#7 Louisiana?
#8 Roosevelt?
#9 Puerto Rico
#10 they represent the original colonies

Yeah, I guess I better pack my bags...

caraboska said...

1. Separation of powers provides a system of checks and balances.

2. ???

3. 435

4. Life, liberty, the pursuit of happiness

5. In principle, anyone over 18. In practice, states can introduce certain limitations, for example, that you cannot be a convicted felon (especially if you have not yet served out your jail term).

6. Alexander Hamilton

7. Louisiana

8. ???

9. Virgin Islands

10. Because the original number of states in the United States was 13.

Susanne said...

Wow, you did great! I don't know all the answers, but I guessed at the ones I didn't know for sure. I'm glad I did better than the young'uns in your class, at least! Or I think I did! :)

1. Three branches (legislative, judicial, executive) so the power is not in one person/group

2. 20 -- don't know

3. all of them ... errrrrrr, they are based on state's populations and I can't remember how many there are, but over 400 -- Senators I know are 100 (2 per state)

4. right to bear arms, freedom of religion, assembly, the press, speech.. blah, blah, blah

5. citizens 18 or above (or 17 in a primary if you will be 18 on election day), non-felons

6. Thomas Jefferson

7. Louisiana

8. Hoover

9. Virgin Islands

10. the original thirteen colonies

Elisa said...

Good job!!! Last Christmas my mom (who is not an American citizen. She's from Italy) got my hubby (who's Moroccan) one of the study books to taking the citizenship test kind of as a funny gag gift. My mom and I decided to have a go at it and see how much we know. . .yeah, it was a rude awakening! LoL I'm pretty sure I would have my citizenship taken away if I had to take that test! YIKES!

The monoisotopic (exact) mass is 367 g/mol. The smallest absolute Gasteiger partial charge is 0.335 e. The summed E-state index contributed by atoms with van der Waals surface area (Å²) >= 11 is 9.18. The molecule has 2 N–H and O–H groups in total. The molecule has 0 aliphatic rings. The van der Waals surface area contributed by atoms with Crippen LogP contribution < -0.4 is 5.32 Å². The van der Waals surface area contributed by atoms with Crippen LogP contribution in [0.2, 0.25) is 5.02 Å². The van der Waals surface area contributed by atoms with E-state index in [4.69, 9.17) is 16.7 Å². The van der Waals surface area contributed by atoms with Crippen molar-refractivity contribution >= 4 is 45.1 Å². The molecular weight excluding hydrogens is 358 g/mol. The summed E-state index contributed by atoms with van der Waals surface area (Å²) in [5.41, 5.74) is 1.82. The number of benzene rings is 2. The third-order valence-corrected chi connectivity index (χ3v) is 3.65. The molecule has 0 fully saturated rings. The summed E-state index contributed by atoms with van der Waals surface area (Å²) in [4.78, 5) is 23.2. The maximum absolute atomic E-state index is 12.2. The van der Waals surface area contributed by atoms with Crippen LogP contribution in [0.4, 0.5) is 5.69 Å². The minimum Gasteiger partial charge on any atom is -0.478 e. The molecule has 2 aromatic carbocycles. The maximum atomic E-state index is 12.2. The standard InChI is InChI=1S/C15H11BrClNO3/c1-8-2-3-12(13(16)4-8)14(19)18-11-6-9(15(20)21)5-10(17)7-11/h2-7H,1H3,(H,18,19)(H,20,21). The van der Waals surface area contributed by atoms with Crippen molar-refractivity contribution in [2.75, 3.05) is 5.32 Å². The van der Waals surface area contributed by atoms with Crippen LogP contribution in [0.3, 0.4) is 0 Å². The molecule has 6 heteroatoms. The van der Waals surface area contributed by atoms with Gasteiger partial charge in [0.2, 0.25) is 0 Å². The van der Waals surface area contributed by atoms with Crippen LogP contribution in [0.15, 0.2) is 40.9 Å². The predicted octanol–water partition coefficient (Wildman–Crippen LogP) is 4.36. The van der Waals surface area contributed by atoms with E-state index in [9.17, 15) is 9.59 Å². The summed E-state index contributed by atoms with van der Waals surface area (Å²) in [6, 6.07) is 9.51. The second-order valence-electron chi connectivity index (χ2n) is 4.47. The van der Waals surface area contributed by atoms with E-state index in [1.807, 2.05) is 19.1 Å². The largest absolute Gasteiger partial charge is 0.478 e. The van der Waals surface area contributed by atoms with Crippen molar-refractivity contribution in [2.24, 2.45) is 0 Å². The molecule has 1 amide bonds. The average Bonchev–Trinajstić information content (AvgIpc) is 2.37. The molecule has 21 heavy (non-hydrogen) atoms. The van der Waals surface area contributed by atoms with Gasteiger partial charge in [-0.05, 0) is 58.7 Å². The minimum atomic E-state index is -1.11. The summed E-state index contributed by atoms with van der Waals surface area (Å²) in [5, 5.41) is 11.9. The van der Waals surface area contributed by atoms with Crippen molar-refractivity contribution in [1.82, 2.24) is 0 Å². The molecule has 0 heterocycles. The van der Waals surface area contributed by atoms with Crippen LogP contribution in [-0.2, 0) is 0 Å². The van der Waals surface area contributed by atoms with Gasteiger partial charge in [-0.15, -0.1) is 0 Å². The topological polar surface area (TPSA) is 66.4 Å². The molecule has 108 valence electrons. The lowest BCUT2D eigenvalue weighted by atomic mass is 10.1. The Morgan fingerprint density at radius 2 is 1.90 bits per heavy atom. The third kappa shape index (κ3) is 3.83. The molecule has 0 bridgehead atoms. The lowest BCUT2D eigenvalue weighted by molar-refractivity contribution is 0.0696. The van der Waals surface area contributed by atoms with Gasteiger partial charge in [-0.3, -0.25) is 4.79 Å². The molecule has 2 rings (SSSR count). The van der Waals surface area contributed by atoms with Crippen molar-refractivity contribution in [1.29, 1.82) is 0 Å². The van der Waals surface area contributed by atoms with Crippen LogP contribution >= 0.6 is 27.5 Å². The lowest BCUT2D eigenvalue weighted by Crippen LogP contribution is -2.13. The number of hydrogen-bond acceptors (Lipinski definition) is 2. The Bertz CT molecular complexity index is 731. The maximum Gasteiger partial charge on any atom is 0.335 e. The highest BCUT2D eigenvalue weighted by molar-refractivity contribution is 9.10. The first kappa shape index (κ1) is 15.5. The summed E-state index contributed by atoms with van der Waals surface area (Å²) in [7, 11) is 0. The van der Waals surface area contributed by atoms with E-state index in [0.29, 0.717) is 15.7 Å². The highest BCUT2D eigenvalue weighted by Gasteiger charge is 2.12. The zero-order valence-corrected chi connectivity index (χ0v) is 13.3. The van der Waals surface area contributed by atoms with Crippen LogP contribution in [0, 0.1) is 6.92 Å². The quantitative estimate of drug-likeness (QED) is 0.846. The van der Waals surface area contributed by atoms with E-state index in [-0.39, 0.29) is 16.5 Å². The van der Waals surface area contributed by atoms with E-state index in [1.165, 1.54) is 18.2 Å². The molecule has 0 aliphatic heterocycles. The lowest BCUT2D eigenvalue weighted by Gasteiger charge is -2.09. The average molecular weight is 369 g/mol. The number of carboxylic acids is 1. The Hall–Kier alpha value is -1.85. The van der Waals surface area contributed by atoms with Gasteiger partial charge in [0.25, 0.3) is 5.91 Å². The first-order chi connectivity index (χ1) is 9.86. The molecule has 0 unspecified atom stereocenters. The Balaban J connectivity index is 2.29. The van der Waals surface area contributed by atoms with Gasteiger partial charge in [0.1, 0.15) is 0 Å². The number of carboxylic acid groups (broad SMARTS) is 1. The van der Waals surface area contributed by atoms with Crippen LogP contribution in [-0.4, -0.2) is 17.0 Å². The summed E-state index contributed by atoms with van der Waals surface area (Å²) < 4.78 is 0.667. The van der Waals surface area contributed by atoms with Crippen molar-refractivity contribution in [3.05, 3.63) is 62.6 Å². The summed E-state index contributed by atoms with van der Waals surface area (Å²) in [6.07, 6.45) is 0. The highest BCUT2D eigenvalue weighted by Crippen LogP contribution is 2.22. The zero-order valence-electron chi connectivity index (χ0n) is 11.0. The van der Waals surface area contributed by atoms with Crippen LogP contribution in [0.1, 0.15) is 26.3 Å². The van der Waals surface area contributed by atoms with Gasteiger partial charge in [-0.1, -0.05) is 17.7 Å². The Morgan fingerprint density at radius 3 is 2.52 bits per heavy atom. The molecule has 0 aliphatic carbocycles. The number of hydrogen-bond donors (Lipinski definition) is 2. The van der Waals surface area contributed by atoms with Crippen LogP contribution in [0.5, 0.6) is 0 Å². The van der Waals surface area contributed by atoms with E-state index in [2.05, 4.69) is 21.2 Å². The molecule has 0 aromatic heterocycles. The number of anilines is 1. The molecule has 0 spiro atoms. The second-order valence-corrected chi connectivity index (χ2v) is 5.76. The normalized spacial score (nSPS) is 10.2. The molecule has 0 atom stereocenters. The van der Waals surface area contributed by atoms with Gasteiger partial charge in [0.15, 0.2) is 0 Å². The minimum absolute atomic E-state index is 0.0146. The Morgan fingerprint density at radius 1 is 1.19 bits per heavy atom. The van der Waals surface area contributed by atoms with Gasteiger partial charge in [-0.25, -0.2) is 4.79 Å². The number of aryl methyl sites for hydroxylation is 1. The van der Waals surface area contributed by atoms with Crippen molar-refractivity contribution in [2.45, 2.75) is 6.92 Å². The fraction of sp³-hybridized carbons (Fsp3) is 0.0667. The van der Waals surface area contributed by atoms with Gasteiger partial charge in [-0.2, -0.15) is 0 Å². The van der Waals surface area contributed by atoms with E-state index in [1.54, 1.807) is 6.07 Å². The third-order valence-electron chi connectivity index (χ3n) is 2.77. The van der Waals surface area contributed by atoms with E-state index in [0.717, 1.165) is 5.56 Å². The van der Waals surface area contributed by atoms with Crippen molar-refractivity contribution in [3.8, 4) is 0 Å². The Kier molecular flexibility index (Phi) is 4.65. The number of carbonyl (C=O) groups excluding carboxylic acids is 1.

coolred38 said...

Thank you everyone that gave it a go. You may all now start packing and head for the deportation section of the nearest airports. Ha ha. Here are the answers.

1. There are 27 amendments to the constitution.

2. A system of checks & balances prevents undue power for one branch or another.

3. 435

4. Those who have to right to vote are obviously U.S. citizens, 18 years or older, non felon (which sort of disqualifies half of Washington far as Im concerned)

5. What are the rights of a U.S. citizen? The right to vote, run for office, hold a govt position.

6. Who is one of 3 authors for the Federalist Papers? James Madison, John Hamilton, John Jay. These are a series of essays written proclaiming how our constitution was the best choice for a fledgling United States.

7. What did we buy from France nearly tripiling the size of the United States at that time? Louisiana Territory

8. Who was the president during WWII? Harry S. Truman

9. Name one of the territories of the U.S. Puerto Rico, Guam, Virgin Islands,Northern Mariana Islands along with several uninhabited islands.

10. Why does the flag have 13 stripes? The original 13 colonies.

cairo, lusaka, amsterdam said...

Not American so I won't try and answer but the same thing happens here in the Netherlands: the test given to would-be citizens is usually too hard for actual Dutch people.
Ridiculous -__-

Shafiq said...

1, The fact that each branch can overrule the other.

2, no idea

3, no idea (all of them?)

4, no idea

5, Any citizen of the US or its territories over the age of 18?

6, Alexander Hamilton

7, Louisiana

8, Howard Wilson

9, Puerto Rico

10, The original states that existed when the US was formed (the former 13 colonies)

Marahm said...

I merely read the questions, didn't even bother to think up the answers. This reminds me of when my (ex)husband was studying for his citizenship exam. He was astounded that I didn't know the answers.

The fact that most of us (Americans, that is) flunked may not be such a bad sign. Do any of us really need that information in the conduct of our daily lives? If we needed it, we'd Google it.

I suppose there's a case to be made for teaching civic history in school, yes, but we then forget what we don't need.

Perhaps the fact that we forget these things indicates that we feel secure in their proper functioning.